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Law Enforcement and Nutrition
Why does it seem so hard to eat right and stay fit? Why is it such a task to count calories and to “just say no” to that second helping or to that chocolate dessert? It seems hard because it really is hard. It does take effort. But let’s face it…you know you feel better when you eat healthy and work out. And as an added benefit, you perform your job better. In this profession, that’s a huge benefit because any incident can turn into a life-and-death struggle.
From a simple trouble with subject to a domestic turned deadly, your life may depend on whether you can outlast the suspect in a violent struggle. Although training plays a part, fitness does as well. And, yes, proper nutrition does equate to better physical and mental performance. If it didn’t, college and professional athletes wouldn’t care about what they ate, what their protein to carbohydrate to fat ratios were, or what legal supplements they took.
Since cardiovascular disease is the number one killer of law enforcement officers, making healthy nutrition choices and staying physically fit will add years and quality of life with your family, well beyond retirement and into your second career if you so choose.
Most police officers do care about their health, fitness levels, and weight. Most, however, have no idea how much they actually eat in a day, and weight gain in the form of body fat slowly shows up over the years. From saturated and trans fats to soy products to omega-3 fatty acids to fruits and vegetables, it can all be pretty confusing.
Is it really that difficult though? How hard can it be to understand the good, the bad, and the ugly when it comes to making good nutritional choices throughout the day? Do you choose the apple or the bag of chips? Let’s try to simplify the process and take it step by step.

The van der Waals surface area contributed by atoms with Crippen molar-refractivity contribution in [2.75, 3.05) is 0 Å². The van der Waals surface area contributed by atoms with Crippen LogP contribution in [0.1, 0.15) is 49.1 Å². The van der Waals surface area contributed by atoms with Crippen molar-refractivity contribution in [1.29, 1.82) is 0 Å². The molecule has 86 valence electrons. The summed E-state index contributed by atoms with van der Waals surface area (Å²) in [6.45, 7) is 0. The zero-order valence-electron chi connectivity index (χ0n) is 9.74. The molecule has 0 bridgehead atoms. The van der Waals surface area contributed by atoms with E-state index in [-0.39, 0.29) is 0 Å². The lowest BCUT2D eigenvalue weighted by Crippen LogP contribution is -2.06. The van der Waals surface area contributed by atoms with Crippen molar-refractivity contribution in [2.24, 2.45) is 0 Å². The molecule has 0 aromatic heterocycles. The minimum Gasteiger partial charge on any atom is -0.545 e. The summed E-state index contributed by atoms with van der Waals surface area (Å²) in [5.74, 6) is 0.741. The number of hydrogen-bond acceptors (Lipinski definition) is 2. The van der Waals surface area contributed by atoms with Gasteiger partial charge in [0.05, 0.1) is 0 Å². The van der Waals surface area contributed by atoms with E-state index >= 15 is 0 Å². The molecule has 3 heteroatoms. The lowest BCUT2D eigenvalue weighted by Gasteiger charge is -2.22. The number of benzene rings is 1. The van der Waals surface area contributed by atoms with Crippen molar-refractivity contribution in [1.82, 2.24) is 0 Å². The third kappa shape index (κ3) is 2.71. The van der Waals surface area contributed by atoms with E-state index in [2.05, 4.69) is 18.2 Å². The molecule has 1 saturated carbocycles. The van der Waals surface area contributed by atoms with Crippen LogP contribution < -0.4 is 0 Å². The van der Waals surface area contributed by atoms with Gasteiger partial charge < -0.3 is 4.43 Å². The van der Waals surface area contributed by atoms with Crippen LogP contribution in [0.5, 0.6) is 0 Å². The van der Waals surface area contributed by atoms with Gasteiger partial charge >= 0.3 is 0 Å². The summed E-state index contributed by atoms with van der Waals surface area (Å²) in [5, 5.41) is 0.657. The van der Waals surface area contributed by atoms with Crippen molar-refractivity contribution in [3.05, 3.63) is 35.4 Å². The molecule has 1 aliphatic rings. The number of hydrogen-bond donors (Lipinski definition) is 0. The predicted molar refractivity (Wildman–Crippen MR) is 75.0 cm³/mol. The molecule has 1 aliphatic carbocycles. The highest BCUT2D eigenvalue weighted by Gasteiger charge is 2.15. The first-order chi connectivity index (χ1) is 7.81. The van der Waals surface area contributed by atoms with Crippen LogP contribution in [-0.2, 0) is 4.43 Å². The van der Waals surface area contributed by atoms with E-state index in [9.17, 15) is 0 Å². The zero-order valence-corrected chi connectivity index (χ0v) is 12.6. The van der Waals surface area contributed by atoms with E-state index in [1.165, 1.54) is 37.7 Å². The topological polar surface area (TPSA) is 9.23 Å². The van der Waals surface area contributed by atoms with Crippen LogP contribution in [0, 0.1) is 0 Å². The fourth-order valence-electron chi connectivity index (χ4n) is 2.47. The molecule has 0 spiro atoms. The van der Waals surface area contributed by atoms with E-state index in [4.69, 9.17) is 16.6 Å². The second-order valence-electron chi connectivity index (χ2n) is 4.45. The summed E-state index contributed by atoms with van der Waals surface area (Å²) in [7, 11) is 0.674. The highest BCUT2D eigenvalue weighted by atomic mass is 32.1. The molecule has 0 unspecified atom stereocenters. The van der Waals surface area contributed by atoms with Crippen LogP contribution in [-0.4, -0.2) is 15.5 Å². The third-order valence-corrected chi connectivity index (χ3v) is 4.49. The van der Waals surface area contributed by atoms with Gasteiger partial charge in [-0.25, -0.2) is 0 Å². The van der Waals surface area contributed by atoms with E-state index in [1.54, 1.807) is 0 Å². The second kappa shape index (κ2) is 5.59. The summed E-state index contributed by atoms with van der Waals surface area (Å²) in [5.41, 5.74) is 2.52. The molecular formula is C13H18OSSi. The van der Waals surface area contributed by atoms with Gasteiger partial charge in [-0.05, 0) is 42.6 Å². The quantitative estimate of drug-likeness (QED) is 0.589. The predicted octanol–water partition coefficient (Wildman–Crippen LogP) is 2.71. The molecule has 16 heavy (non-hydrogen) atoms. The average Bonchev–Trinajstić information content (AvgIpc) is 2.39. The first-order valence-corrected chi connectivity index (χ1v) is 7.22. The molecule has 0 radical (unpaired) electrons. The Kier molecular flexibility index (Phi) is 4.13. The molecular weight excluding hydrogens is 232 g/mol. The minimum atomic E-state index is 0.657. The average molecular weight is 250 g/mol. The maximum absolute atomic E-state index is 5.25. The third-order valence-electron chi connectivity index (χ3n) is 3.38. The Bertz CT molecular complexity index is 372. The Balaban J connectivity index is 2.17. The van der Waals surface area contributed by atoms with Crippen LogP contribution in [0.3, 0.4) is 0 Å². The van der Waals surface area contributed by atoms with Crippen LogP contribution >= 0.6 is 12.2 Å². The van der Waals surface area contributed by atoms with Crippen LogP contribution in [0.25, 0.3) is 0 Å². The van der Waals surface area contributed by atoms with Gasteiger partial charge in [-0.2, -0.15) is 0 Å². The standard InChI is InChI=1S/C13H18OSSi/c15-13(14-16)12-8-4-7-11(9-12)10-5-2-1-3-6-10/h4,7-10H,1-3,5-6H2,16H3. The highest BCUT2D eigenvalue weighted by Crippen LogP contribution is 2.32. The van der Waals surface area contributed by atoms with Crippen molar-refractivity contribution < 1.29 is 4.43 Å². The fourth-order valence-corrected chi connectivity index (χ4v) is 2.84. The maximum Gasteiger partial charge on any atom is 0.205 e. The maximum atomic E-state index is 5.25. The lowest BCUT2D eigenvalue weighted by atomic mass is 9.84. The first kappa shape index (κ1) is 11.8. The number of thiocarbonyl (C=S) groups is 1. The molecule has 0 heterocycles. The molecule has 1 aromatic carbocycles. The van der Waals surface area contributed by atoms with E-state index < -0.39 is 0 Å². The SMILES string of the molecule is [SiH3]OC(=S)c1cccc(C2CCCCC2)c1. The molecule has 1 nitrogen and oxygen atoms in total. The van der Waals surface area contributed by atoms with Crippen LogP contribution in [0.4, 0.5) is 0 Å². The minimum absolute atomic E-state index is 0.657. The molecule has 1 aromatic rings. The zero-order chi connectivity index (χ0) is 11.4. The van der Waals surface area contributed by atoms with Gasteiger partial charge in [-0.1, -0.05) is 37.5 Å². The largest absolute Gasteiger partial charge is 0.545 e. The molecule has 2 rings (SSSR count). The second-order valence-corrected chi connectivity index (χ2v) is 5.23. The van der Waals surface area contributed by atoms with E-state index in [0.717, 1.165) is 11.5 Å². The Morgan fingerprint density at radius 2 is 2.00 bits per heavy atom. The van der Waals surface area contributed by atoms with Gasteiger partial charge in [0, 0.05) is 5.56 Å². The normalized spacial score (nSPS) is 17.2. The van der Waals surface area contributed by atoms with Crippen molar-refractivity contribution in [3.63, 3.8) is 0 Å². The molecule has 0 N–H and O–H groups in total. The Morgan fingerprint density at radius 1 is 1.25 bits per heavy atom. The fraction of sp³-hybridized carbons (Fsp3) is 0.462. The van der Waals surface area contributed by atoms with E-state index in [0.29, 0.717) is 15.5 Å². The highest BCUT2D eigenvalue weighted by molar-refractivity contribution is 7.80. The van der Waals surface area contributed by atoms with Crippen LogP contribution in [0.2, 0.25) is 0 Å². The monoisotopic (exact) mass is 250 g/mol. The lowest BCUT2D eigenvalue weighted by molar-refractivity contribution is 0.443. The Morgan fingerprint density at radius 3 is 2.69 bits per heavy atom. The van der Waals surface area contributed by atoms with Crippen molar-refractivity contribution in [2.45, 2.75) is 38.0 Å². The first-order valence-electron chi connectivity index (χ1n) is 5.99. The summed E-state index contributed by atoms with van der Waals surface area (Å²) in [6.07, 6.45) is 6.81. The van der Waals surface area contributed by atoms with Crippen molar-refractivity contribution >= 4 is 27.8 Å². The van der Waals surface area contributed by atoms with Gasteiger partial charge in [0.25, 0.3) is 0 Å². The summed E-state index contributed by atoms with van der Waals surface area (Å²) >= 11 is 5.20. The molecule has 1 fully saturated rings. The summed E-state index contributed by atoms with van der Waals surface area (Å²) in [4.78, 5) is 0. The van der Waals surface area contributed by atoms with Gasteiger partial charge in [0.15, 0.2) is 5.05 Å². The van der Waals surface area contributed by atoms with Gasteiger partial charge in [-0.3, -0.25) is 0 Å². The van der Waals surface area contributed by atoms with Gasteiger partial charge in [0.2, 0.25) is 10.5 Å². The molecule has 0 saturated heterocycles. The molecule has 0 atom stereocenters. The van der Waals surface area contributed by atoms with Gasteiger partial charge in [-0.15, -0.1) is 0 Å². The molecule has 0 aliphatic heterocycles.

First, let’s figure out how many calories you actually require each day. Then we’ll figure out the protein, carbohydrate, and fat ratios. You’ll only have to do this once, so work through it, and you’ll have your numbers until your age or weight significantly changes.
BMR stands for basal metabolic rate, i.e., your “metabolism.” This equates to the amount of calories you burn at rest in a 24-hour period and can be figured using the Harris-Benedict equation. Men: 66 + (6.23 x weight in pounds) + (12.7 x height in inches) – (6.8 x age in years). Women: 665 + (4.35 x weight in pounds) + (4.7 x height in inches) – (4. x age in years).
Once you have determined your minimum calories for the day, you can figure your maximum calories by multiplying your BMR by your activity factor. This will depend on your goals and physical activity level each day. For weight loss, multiply your BMR by 1.1; if your goal is to maintain your current weight and you are sedentary, multiply by 1.2; if you are lightly active (light exercise 1-3 days/week), multiply by 1.375; if you are moderately active (moderate exercise 3-5 days/week), multiply by 1.5; if you are very active (hard exercise 5-6 days/week), multiply by 1.725; and if you partake in a special forces-type training program or exercise very hard two times each day every day, multiply your BMR by 1.9.
Take Officer Joe Chubby, for example. He is a 30-year-old male, 5’11” tall and weighs 230 pounds. Plug him into the Harris-Benedict equation for males. 66 + (6.23 x 230) + (12.7 x 71) – (6.8 x 30) = 2,196 calories per day. Round this off to 2,200 calories/day. His goal is weight loss, so multiply 2,200 by 1.1 to get 2,420 calories/day. In most cases, calories consumed in a day should never go below 1,200, because this will depress your metabolism and cause a troublesome starvation cycle, making it more difficult to take and keep unwanted weight off.
If the Harris-Benedict Equation seems too complicated, simply start counting your calories and writing the information down every day. This will at least help you to accurately read labels and pay attention to portion sizes. Then, with weight loss as a goal, subtract 500 calories from your average over those two weeks and try to stay at or below your new number for the weeks to come. When you become comfortable with this new routine, venture out and delve into the carbohydrate, fat, and protein ratios.